LEIGHTON MOSS BEARDED TITS HAVE AN EXCELLENT YEAR
This year has turned out to be a record year for the
Leighton population of bearded tits. We have ringed 165 juveniles by early
September compared with a previous record high of 158 in 1997. At Leighton the
first brood which flies in late April is always the most successful, and this
year was no exception. The second and third broods are much smaller but this
year they have done the best yet and so far we have ringed 35 from the 3rd
brood compared with a previous record of 24 in 1995, and there are probably
several yet to ring.
Other reedbed birds have also had an excellent season we
have ringed 604-reed warbler compared with 403 in 1998 and 324 sedge warblers
against 147, with roughly similar effort. However blue tits, which usually enter
the reedbeds in late summer and autumn, have been very few with only 50 ringed
compared with 179 last year. It has been a good year for reed aphids and some
sedge warblers have obviously been feeding up and putting on weight, prior to
their departure for Africa. In early September we caught one which weighed 20.6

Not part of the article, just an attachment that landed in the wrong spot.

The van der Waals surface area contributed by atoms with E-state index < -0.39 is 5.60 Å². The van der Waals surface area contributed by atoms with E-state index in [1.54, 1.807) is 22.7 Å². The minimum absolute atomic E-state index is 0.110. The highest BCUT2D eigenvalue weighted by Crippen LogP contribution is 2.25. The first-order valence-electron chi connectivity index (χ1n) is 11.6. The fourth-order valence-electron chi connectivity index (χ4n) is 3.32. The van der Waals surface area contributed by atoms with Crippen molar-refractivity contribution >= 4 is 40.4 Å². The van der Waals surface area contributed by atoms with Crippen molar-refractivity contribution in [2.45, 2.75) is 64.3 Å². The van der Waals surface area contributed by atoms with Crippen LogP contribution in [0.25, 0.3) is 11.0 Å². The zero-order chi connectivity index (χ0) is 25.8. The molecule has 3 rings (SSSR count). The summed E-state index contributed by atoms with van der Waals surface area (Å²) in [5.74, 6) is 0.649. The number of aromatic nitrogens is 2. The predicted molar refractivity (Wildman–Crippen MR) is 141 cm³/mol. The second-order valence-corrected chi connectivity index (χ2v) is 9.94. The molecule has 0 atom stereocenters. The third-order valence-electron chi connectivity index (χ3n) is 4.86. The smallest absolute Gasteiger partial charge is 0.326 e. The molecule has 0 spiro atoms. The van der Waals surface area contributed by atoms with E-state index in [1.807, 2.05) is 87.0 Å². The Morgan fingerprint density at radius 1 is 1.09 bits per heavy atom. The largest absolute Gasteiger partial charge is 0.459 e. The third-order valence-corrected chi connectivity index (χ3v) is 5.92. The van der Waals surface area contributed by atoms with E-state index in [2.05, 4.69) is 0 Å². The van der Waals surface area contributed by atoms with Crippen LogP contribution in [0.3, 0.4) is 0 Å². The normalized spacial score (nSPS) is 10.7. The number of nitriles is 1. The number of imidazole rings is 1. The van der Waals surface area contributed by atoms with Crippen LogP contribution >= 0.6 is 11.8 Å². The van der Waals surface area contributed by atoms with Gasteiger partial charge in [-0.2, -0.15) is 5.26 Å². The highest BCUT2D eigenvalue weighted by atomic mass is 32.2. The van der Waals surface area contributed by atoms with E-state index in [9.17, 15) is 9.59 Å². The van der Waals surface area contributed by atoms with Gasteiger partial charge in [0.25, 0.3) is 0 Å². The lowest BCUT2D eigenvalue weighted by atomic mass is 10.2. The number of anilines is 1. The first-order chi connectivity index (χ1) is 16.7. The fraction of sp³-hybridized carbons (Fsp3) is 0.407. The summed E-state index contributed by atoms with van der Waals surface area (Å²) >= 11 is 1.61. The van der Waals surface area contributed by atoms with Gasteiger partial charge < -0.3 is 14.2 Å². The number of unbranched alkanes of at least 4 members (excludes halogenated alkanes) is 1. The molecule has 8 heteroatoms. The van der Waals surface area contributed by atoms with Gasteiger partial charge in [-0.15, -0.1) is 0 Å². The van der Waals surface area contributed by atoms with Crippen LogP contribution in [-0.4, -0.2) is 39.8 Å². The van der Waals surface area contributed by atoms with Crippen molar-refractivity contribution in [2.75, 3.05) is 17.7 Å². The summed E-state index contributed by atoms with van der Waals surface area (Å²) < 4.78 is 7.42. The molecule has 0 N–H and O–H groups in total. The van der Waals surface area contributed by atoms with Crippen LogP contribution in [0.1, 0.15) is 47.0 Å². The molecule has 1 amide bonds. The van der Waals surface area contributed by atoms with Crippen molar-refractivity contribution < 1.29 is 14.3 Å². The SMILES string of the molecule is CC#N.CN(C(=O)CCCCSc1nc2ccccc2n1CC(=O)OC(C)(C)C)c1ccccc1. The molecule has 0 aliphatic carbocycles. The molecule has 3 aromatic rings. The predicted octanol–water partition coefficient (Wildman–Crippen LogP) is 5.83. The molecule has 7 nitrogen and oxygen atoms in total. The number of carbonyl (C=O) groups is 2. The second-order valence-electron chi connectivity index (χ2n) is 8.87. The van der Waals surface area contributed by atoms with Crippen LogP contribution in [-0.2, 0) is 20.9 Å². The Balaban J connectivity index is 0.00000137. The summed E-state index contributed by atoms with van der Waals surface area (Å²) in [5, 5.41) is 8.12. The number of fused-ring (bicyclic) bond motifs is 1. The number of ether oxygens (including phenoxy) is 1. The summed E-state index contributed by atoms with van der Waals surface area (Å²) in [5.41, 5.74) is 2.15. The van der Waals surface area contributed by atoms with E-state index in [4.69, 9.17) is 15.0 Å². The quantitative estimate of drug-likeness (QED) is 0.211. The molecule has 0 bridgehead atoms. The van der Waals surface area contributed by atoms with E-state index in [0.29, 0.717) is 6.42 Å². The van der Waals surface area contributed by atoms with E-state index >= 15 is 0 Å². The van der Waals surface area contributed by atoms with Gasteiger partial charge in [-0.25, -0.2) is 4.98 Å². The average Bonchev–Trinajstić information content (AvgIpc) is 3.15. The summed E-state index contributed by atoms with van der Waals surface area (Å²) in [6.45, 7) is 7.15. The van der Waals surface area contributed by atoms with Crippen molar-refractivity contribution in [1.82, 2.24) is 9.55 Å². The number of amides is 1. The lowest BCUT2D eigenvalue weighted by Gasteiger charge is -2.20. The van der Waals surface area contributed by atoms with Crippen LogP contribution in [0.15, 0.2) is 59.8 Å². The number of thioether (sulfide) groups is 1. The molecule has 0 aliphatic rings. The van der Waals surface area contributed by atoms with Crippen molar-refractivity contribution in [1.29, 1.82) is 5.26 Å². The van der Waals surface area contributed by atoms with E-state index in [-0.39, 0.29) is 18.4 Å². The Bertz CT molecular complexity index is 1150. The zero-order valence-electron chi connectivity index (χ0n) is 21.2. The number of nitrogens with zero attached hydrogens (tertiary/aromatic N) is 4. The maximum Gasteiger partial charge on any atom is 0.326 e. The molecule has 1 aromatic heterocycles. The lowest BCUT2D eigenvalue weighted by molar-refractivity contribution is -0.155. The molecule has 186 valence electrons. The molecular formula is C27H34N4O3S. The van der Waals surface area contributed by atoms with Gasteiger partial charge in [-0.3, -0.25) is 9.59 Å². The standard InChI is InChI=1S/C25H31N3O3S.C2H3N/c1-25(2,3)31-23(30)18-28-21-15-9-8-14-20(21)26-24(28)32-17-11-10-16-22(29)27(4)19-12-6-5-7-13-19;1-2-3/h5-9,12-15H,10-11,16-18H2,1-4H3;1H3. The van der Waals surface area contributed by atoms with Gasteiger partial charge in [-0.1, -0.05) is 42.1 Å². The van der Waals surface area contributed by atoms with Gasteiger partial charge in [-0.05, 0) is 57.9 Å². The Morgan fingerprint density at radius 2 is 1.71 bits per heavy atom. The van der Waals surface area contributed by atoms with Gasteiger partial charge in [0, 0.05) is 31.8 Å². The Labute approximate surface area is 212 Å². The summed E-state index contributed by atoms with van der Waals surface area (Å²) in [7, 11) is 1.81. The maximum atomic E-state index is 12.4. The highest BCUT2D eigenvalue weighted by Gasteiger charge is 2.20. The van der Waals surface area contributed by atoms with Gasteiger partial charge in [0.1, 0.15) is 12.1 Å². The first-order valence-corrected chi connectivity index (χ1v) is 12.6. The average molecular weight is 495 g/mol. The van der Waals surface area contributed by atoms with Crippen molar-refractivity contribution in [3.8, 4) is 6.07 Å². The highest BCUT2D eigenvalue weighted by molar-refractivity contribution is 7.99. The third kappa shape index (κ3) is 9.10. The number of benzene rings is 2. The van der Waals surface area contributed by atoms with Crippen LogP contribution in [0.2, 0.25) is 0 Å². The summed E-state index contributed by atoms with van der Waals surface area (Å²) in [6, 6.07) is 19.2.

grams, the normal weight is only ca 10 grams!
The new design of nest box
(or wigwam) has worked well. This onion shaped box without the wooden
floor has meant that all nests are inside the box and not under the floor as
happened with some nest boxes in the previous two years. A total of 40 nests
were recorded and the success rate was high with ca 70% of birds ringed as
nestlings being retrapped as juveniles.
In the 1998 season we caught 92 adult males and 52 adult
females, In previous years there has been a small excess of males, but never to
the extent recorded last year. This
year to date of the 166 juveniles ringed 101 are males. The imbalance has been
especially marked in the third brood, with 25 of the 35 being males. Why this
should be so is interesting Dr. Ian Hartley from Lancaster University (remember
he gave us the fascinating talk on dunnock behaviour). He has taken DNA samples
from almost all the successful broods to see what the sex ratio is in the nest.
Male bearded tits are about a gram heavier than females so perhaps they survive
the winter better than the females. A limited analysis of our ringing data does
suggest that males live longer than females but we really need more data.
To date this year we have caught 43 adult males and only 14 females but
we will catch many more adults during the autumn but the early indications are
that the preponderance of males is continuing.
This year we have individually colour ringed all birds
caught as part of the above DNA study. So if you see beardies away from Leighton
look carefully for rings, each bird has four rings on and it is important to
record the position and on which leg the BTO metal ring is located. If you want
to see bearded tits at their best we have Bearded Tit Watches on Sunday October
3rd and 10th. Otherwise pick a calm morning in October and
visit the Causeway between 09.00 and ca 10.30.
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